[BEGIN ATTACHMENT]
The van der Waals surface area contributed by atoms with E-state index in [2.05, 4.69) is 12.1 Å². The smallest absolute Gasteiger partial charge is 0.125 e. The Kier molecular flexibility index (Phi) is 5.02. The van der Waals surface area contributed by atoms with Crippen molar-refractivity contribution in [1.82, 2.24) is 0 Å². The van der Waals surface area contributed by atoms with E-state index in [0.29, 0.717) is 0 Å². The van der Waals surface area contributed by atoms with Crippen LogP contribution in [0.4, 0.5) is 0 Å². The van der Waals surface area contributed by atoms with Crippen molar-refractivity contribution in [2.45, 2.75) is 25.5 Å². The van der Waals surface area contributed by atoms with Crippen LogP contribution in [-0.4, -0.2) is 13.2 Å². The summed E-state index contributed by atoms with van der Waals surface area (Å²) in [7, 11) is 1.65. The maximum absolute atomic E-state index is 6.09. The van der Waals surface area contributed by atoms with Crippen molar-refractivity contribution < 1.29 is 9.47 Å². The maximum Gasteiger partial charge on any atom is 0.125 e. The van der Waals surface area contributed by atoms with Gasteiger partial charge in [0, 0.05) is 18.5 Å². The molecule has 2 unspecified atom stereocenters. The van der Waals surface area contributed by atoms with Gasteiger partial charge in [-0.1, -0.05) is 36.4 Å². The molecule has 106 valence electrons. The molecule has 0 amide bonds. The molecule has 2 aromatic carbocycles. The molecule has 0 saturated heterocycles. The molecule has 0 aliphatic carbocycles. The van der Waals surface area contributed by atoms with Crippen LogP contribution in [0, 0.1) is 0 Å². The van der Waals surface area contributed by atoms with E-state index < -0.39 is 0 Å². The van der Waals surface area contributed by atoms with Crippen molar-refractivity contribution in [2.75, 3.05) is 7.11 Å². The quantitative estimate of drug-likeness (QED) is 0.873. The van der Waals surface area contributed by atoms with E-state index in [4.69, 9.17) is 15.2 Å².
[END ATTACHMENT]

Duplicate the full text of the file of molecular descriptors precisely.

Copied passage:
The van der Waals surface area contributed by atoms with E-state index in [2.05, 4.69) is 12.1 Å². The smallest absolute Gasteiger partial charge is 0.125 e. The Kier molecular flexibility index (Phi) is 5.02. The van der Waals surface area contributed by atoms with Crippen molar-refractivity contribution in [1.82, 2.24) is 0 Å². The van der Waals surface area contributed by atoms with E-state index in [0.29, 0.717) is 0 Å². The van der Waals surface area contributed by atoms with Crippen LogP contribution in [0.4, 0.5) is 0 Å². The van der Waals surface area contributed by atoms with Crippen molar-refractivity contribution in [2.45, 2.75) is 25.5 Å². The van der Waals surface area contributed by atoms with Crippen LogP contribution in [-0.4, -0.2) is 13.2 Å². The summed E-state index contributed by atoms with van der Waals surface area (Å²) in [7, 11) is 1.65. The maximum absolute atomic E-state index is 6.09. The van der Waals surface area contributed by atoms with Crippen molar-refractivity contribution < 1.29 is 9.47 Å². The maximum Gasteiger partial charge on any atom is 0.125 e. The van der Waals surface area contributed by atoms with Gasteiger partial charge in [0, 0.05) is 18.5 Å². The molecule has 2 unspecified atom stereocenters. The van der Waals surface area contributed by atoms with Gasteiger partial charge in [-0.1, -0.05) is 36.4 Å². The molecule has 106 valence electrons. The molecule has 0 amide bonds. The molecule has 2 aromatic carbocycles. The molecule has 0 saturated heterocycles. The molecule has 0 aliphatic carbocycles. The van der Waals surface area contributed by atoms with Crippen LogP contribution in [0, 0.1) is 0 Å². The van der Waals surface area contributed by atoms with E-state index < -0.39 is 0 Å². The van der Waals surface area contributed by atoms with Crippen molar-refractivity contribution in [2.75, 3.05) is 7.11 Å². The quantitative estimate of drug-likeness (QED) is 0.873. The van der Waals surface area contributed by atoms with E-state index in [4.69, 9.17) is 15.2 Å².